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CS261 Software Engineering

CS261 15 CATS (7.5 ECTS) Term 2


Core - CS, CMS, CSE, DS; Option - DM

Note: This module is only available to students in the second year of their degree and is not available as an unusual option to students in other years of study.

Academic Aims

The aim of the module is to provide students with a theoretical understanding and practical experience of current best practice in software engineering. The module concentrates on the application of software engineering principles to the development of a significant software system, with an emphasis on design quality, technical evaluation, team working and project management.

Learning Outcomes

On completion of the module the student will be able to:

  • Understand the importance of the stages in the software life cycle, including a range of software development methodologies.

  • Design object oriented software using with the aid of a formal system modelling notation.
  • Understand the principles of graphical user interface design.
  • Understand the principles of user-centred design.
  • Critically evaluate their experience of practical software development with regard to project management, software processes and technical accomplishment.
  • Understand, though experience, the practical challenges associated with the development of a significant software system, including a graphical user interface.
  • Understand, though experience, the practical challenges associated with working as a member of a software development team.


Topic areas addressed are software development processes, feasibility and requirements analysis, modelling and design, implementation and design patterns, testing and analysis, maintenance and evolution. Each area will be covered from a theoretical and practical perspective, with a particular emphasis on concepts such as:

  • Object oriented modelling and design: objects, classes, inheritance, polymorphism, aggregation, abstract classes.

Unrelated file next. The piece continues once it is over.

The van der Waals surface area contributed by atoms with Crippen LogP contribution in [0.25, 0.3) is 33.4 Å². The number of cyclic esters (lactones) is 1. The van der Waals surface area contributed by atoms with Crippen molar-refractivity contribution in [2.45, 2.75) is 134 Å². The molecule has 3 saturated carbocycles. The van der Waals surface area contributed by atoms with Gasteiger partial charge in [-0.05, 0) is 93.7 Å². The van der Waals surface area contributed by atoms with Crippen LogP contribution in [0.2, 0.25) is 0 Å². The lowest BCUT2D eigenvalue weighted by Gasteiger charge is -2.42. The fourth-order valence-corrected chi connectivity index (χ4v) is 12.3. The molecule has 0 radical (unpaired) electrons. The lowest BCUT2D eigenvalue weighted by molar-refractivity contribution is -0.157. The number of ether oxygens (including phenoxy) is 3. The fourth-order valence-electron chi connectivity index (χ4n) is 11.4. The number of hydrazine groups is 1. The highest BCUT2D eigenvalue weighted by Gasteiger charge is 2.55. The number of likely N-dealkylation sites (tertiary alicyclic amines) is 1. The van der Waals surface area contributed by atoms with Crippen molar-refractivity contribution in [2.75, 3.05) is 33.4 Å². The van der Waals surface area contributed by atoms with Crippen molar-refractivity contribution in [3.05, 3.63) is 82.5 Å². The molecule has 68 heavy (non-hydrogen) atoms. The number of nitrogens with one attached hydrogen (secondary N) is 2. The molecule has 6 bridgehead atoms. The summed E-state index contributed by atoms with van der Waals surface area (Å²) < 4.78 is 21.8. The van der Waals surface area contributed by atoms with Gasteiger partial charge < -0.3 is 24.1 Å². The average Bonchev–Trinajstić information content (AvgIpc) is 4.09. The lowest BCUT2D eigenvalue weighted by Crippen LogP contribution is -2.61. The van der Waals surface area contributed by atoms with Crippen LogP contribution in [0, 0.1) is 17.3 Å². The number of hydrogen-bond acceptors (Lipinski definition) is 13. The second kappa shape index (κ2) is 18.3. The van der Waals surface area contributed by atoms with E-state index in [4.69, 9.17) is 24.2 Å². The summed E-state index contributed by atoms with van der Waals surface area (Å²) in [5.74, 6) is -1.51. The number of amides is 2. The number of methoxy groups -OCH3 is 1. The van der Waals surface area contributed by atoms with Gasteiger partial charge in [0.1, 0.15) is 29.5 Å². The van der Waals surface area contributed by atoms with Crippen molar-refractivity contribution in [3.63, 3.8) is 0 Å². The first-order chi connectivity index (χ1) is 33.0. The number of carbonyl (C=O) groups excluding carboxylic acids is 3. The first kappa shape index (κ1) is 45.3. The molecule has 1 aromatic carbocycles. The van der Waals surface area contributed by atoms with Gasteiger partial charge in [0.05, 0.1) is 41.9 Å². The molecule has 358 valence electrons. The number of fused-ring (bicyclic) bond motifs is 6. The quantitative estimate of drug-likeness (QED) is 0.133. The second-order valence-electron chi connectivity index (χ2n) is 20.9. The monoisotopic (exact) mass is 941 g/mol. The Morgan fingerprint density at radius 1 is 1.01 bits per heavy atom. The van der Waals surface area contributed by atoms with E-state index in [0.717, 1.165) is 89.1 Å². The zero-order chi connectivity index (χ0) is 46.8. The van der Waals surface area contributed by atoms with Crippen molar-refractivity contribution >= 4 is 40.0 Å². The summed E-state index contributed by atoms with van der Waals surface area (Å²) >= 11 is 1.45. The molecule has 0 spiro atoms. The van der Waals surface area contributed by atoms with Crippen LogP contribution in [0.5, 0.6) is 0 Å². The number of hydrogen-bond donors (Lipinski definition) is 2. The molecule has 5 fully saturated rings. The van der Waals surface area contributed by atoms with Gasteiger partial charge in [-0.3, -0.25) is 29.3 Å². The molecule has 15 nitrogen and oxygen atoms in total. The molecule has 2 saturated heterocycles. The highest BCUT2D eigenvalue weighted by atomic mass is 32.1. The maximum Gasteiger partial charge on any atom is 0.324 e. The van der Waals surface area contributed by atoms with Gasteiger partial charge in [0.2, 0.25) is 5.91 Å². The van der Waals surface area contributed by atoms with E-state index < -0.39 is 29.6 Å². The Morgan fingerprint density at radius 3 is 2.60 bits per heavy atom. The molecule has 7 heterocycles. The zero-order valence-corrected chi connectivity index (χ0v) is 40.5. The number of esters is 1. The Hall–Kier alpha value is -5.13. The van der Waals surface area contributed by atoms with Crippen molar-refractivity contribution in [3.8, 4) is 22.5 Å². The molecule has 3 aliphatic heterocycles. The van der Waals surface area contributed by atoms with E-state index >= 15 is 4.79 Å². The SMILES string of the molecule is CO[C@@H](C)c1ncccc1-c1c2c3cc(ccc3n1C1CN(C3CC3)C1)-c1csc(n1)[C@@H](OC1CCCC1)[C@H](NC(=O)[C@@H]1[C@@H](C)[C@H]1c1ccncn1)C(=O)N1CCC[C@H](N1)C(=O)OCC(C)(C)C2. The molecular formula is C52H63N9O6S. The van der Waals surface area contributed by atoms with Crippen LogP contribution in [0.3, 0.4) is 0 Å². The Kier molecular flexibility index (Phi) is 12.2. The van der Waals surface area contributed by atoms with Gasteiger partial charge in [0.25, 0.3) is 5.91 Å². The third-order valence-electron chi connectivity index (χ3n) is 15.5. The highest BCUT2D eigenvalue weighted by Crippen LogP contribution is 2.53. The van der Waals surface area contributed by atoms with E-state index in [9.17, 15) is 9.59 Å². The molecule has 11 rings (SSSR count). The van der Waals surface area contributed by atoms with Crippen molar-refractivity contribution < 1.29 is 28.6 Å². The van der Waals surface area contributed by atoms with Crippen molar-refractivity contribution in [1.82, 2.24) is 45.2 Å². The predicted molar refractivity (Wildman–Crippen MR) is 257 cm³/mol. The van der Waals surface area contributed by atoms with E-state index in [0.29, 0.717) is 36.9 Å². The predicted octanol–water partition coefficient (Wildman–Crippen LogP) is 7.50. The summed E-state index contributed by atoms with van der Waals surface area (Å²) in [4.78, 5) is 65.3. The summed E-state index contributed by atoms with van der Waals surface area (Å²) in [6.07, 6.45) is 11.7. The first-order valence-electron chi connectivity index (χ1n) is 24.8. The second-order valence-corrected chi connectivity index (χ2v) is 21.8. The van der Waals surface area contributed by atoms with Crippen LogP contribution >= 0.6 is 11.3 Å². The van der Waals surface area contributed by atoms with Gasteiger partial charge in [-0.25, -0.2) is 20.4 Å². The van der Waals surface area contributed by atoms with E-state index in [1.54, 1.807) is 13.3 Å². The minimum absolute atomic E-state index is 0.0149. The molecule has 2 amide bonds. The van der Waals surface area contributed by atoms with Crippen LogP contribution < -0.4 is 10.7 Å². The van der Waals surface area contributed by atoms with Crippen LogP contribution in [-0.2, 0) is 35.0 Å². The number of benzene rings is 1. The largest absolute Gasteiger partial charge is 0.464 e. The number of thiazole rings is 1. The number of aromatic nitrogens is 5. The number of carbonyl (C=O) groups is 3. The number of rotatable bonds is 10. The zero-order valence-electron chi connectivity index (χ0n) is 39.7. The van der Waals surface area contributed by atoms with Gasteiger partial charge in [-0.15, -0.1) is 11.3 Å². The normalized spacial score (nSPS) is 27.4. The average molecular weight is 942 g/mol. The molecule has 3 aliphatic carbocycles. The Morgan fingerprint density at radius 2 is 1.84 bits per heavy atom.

• Formal notations for expressing issues relating to the analysis, design and implementation of systems, including classes, objects, sequences, packages, collaborations, activities, system states and components.
  • Classical software engineering principles, including software processes, waterfall model, software life cycles, cost-estimation, safety critical systems, software testing and maintenance.
  • Human computer interaction: human information processing models and memory, learning and skill acquisition; interaction styles; the graphical user interface; task analysis and user centred design; evaluation techniques.
  • Techniques relating to the elicitation of requirements, including issues in process engineering, user-centred design and customer management.
  • Architectural design and implementation technology selection, including the application of design patterns and frameworks for system design.
  • Levels of system and performance testing, including unit, integration, system and user / acceptance testing.
  • Software process issues relating system documentation, evolution and maintenance.


  • B. Brugge and A. H. Dutoit, Object Oriented Software Engineering Using UML, Patterns and Java, Pearson, 2013.
  • I. Sommerville, Software Engineering, Pearson, 9th Edition, 2010.
  • R. S. Pressman, Software Engineering: A Practitioners Approach, McGraw Hill, 8th Edition, 2014


Two hour examination (50%), group project (50%)


15 lectures and 5 seminars